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Pro-Brexit minister refuses to explicitly back Chequers plan

Penny Mordaunt increases pressure on government not to make concessions to EU
Penny Mordaunt has refused to explicitly back Theresa May’s Chequers plan for Brexit, increasing pressure on the government not to make dramatic concessions to Brussels in the crucial days ahead.
The international development secretary said she would not give a “running commentary” on the proposals when asked if she supported them, saying simply that the ball was “firmly” in the EU’s court on what happened next.
However, while Mordaunt insisted the prime minister had her support for now, the pro-Brexit minister raised the possibility that this could be conditional if the final deal looked like an “attempt to derail or fudge” the outcome of the Brexit vote.
“The prime minister can count on my support. But what I would say is that we don’t know where this is going to end up. We are at a critical moment now. The ball is firmly back in the EU’s court; we are waiting for them to respond,” she said.
In her remarks to an audience of development officials and journalists, Mordaunt also set out plans to privatise a proportion of the £14bn aid budget, effectively cutting the amount of public money that goes into meeting the 0.7% of GDP commitment.
Mordaunt is one of two leave-voting cabinet ministers who have not yet delivered a public verdict on May’s Chequers plans. Her remarks, which will fuel leadership speculation, came as the Brexit secretary, Dominic Raab, prepared to face down mutinous Eurosceptic Conservative MPs in the House of Commons.
The former Brexit minister Steve Baker, the vice-chairman of the European Research Group of Brexit-backing MPs, said he believed at least 40 MPs were prepared to vote against the government if the EU agreed a Chequers-style deal.
However, cabinet ministers have told the Guardian they expect between 10 and 20 Brexiter rebels. May has also drawn up plans for a secret charm offensive aimed at persuading dozens of Labour MPs to back her Brexit agreement, the final elements of which are being thrashed out in Brussels.
Mordaunt said: “I think we need to let the prime minister and her negotiating team get on with it and I’m supporting her in doing that, I think that’s in the national interest. So I’m not going to give a running commentary on that.”
In a pointed remark directed at the former foreign secretary Boris Johnson, a potential leadership rival, and the former Brexit secretary David Davis, she said: “Other members of the cabinet felt that it was not the best way that they could support, but it was certainly my view that is the best way I can support.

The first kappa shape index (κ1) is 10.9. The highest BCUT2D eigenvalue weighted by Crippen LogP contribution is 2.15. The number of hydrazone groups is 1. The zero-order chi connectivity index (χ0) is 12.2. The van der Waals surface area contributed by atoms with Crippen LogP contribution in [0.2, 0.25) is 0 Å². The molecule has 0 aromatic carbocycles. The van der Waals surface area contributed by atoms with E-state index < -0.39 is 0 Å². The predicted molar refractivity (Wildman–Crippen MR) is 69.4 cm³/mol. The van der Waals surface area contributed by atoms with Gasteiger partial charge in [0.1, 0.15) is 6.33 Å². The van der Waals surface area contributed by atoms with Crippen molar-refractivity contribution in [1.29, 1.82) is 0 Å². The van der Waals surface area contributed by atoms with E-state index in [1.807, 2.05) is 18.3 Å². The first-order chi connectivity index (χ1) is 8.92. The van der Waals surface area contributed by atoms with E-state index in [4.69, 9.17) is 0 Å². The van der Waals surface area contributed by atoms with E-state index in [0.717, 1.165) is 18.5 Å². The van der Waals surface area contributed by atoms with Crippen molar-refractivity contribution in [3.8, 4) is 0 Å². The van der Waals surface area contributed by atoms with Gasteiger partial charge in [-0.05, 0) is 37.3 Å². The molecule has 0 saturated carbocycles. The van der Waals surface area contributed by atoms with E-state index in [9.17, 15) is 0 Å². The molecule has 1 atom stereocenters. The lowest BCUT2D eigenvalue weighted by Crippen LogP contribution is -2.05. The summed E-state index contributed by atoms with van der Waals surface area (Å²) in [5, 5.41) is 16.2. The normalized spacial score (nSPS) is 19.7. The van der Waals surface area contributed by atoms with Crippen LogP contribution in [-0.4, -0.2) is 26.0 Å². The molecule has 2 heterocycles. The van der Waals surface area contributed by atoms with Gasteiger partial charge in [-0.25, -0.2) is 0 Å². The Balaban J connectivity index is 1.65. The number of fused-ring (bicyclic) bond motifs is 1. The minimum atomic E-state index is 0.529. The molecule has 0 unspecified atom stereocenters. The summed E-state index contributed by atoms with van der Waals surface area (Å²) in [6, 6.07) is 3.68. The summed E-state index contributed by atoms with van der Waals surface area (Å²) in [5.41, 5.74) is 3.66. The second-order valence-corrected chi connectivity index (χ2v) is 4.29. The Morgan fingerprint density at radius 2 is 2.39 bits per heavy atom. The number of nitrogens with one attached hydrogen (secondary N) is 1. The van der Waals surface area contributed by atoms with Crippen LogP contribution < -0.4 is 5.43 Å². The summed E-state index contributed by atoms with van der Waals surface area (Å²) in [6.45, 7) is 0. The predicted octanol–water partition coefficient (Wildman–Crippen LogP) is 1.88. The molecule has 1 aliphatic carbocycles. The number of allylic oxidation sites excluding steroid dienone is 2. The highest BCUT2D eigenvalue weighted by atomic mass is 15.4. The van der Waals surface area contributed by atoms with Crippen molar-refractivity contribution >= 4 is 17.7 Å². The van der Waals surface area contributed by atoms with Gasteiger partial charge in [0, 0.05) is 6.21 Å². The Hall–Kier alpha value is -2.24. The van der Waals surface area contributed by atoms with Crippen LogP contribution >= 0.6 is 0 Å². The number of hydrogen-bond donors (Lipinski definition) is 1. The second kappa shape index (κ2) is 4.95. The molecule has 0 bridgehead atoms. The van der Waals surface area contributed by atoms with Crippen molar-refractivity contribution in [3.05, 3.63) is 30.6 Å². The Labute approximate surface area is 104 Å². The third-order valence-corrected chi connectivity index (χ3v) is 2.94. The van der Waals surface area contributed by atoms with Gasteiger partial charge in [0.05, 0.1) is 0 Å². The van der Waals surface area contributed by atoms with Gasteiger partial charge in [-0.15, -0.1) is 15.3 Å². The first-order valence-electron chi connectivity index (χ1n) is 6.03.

“All that matters is where we end up, what that agreement is, and I’m going to do everything I can to ensure that is the best deal possible. I feel very strongly that we must honour the result of the referendum and the expectations of the British public in that.
“I think [May] is working absolutely flat out to get our country the best deal possible. I don’t doubt her motives, I don’t doubt her commitment and I don’t doubt for one moment her understanding that we have to deliver a good Brexit; we have to honour that result. So she has my support and I am not in any way expecting that situation to change.”
In her speech, Mordaunt announced she wanted to rewrite international rules to allow profits from development projects to be included in the UK’s 0.7% GDP spending commitment, cutting the sums required from the taxpayer by hundreds of millions of pounds.
In a signal to Tory aid sceptics that she is committed to providing value for money, she said private cash already invested in the poorest countries via her department’s development vehicle, CDC, was “doing good, while making money”.
“We want to use our aid to mobilise the private investment needed to fill the financing gap needed to deliver the global goals, tackling the barriers that prevent more investment flowing into developing countries.”
Mordaunt also said she wanted a national conversation around aid spending, with the public given the chance to invest savings and pensions in schemes that supported development.
“We want to give British savers the choice to make a financial return in exchange for their goodwill to change the world for the better.” she said.
The shadow international development secretary, Kate Osamor, said the proposal to change the rules on what could be included in the 0.7% was a “outrageous distortion” of Britain’s overseas development programme.
“The Tories’ plans to rewrite the international rules on aid and slash billions of pounds of public money will do nothing to end global poverty or reduce inequality,” she said. “Poverty is not a commodity.”